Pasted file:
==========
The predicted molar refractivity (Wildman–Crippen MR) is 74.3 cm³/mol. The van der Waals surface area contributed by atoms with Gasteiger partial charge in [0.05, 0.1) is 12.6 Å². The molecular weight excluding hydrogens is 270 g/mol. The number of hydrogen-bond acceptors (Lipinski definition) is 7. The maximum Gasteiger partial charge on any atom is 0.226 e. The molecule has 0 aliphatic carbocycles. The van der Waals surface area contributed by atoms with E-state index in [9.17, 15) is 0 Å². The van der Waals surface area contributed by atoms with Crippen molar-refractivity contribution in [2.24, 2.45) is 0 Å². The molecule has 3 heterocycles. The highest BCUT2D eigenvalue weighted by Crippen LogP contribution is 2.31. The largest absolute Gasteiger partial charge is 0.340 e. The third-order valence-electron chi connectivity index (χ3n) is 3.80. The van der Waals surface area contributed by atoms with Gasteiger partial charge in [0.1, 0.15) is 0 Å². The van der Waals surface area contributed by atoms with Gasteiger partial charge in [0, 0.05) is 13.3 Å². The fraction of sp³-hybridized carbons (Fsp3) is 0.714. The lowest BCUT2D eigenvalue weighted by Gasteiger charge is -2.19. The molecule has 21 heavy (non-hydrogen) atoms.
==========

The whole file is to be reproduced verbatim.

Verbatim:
The predicted molar refractivity (Wildman–Crippen MR) is 74.3 cm³/mol. The van der Waals surface area contributed by atoms with Gasteiger partial charge in [0.05, 0.1) is 12.6 Å². The molecular weight excluding hydrogens is 270 g/mol. The number of hydrogen-bond acceptors (Lipinski definition) is 7. The maximum Gasteiger partial charge on any atom is 0.226 e. The molecule has 0 aliphatic carbocycles. The van der Waals surface area contributed by atoms with E-state index in [9.17, 15) is 0 Å². The van der Waals surface area contributed by atoms with Crippen molar-refractivity contribution in [2.24, 2.45) is 0 Å². The molecule has 3 heterocycles. The highest BCUT2D eigenvalue weighted by Crippen LogP contribution is 2.31. The largest absolute Gasteiger partial charge is 0.340 e. The third-order valence-electron chi connectivity index (χ3n) is 3.80. The van der Waals surface area contributed by atoms with Gasteiger partial charge in [0.1, 0.15) is 0 Å². The van der Waals surface area contributed by atoms with Gasteiger partial charge in [0, 0.05) is 13.3 Å². The fraction of sp³-hybridized carbons (Fsp3) is 0.714. The lowest BCUT2D eigenvalue weighted by Gasteiger charge is -2.19. The molecule has 21 heavy (non-hydrogen) atoms.